For five years James filled in his income tax return without mentioning the rental income he was receiving from a lodger. He knew he should declare the income and yet somehow the figures never got onto the form. In conversation, James proudly proclaimed himself to be an honest man. He demonstrated this by being harsh on people he managed if he discovered them cheating on their business expense claims. When James did this he believed his own misleading representation. He really thought he was an honest man.
James’ system had to keep two truths from his awareness. The truth of his own cheating on the tax man and his own values, and the truth that saying he was an honest man was a lie.
Our modelling shows that people have to employ a variety of methods to successfully self-DDD — one is never enough. Some of the tricks James used were to not think about it, to not talk to anyone about it, and to ignore the possibility of being caught. He also managed to convince himself that:
It’s not important, it’s a drop in the ocean.
I’m honest everywhere else.
Everybody does it.
It’s too late to get the figures together this year.
I’d do it if it wasn’t so complicated to fill out the form.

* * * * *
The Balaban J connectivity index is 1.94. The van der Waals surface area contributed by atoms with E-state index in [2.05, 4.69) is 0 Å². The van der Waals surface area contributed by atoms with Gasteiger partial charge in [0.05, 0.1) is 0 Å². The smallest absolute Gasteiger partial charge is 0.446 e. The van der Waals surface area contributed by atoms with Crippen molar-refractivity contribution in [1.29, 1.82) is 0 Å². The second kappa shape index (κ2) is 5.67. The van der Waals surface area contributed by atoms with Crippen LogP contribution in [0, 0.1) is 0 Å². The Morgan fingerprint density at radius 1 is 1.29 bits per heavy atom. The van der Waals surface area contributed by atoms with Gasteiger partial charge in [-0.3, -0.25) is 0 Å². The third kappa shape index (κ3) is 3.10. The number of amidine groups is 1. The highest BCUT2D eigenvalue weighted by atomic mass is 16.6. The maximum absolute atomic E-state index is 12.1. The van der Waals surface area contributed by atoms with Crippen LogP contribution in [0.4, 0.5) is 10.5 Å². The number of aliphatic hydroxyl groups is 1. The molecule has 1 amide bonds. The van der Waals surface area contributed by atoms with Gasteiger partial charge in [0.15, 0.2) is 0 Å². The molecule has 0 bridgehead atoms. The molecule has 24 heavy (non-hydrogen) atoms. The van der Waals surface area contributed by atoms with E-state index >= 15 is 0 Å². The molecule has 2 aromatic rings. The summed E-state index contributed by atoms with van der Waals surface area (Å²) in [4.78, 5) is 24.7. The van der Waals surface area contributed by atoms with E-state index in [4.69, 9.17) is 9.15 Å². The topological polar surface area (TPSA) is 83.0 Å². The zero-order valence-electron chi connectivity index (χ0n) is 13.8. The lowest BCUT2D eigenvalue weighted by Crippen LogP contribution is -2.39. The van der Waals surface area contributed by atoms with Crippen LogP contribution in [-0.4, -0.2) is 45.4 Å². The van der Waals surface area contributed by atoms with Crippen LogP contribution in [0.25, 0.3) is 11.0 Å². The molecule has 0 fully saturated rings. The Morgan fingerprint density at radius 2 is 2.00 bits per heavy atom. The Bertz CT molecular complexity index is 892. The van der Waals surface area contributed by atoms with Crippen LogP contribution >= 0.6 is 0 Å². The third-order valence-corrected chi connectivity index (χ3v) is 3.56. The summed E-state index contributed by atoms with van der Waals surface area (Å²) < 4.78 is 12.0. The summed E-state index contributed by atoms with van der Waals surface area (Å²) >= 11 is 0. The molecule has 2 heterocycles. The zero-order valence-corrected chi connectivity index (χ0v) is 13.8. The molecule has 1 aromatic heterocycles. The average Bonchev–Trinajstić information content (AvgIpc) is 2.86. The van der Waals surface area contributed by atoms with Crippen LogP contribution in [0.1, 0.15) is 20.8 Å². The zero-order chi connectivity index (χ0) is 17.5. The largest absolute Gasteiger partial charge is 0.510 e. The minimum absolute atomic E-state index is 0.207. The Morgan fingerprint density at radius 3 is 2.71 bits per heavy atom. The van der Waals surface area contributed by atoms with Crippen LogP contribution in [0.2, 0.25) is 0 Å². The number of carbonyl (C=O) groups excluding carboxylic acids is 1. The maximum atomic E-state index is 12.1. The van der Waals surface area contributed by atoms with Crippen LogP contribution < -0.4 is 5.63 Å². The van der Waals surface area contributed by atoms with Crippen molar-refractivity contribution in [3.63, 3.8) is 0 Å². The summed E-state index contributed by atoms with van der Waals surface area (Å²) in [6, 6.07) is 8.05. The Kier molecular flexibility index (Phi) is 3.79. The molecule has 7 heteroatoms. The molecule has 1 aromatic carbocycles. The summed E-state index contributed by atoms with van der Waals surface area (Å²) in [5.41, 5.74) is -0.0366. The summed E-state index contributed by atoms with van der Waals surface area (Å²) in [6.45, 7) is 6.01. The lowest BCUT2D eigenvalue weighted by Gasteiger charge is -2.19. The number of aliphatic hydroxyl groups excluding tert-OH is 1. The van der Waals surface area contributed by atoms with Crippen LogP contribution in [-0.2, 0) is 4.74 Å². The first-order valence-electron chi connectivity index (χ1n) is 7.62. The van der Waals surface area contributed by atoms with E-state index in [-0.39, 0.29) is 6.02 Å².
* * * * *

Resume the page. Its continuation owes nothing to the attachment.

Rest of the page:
The expenses will balance out the income anyway, so I’m saving the tax people time.
You will notice how James’ masterful reframes work together to create a web of believable statements. What’s more, declaring all those past tax evasions might have resulted in a hefty tax bill he could ill afford. It might even mean the possibility of prosecution and being exposed as a criminal. Over time the thought of living in accordance with what he knew to be true became associated with greater and greater negative consequences. This created a strong ‘away from’ motivation to “let sleeping dogs lie.” This, however, is only part of James’ story.
Figure 3 shows a simple feedback loop (see Developing Group notes, 4 June 2005). It illustrates that self-DDD can operate at three places in the cycle (marked by a, b and c).
|a. Literal Denial||“I fell down the stairs.”|
|b. Interpretative Denial||“He loves me really.”|
|c. Translatory Denial||“I’ll leave him next time.”|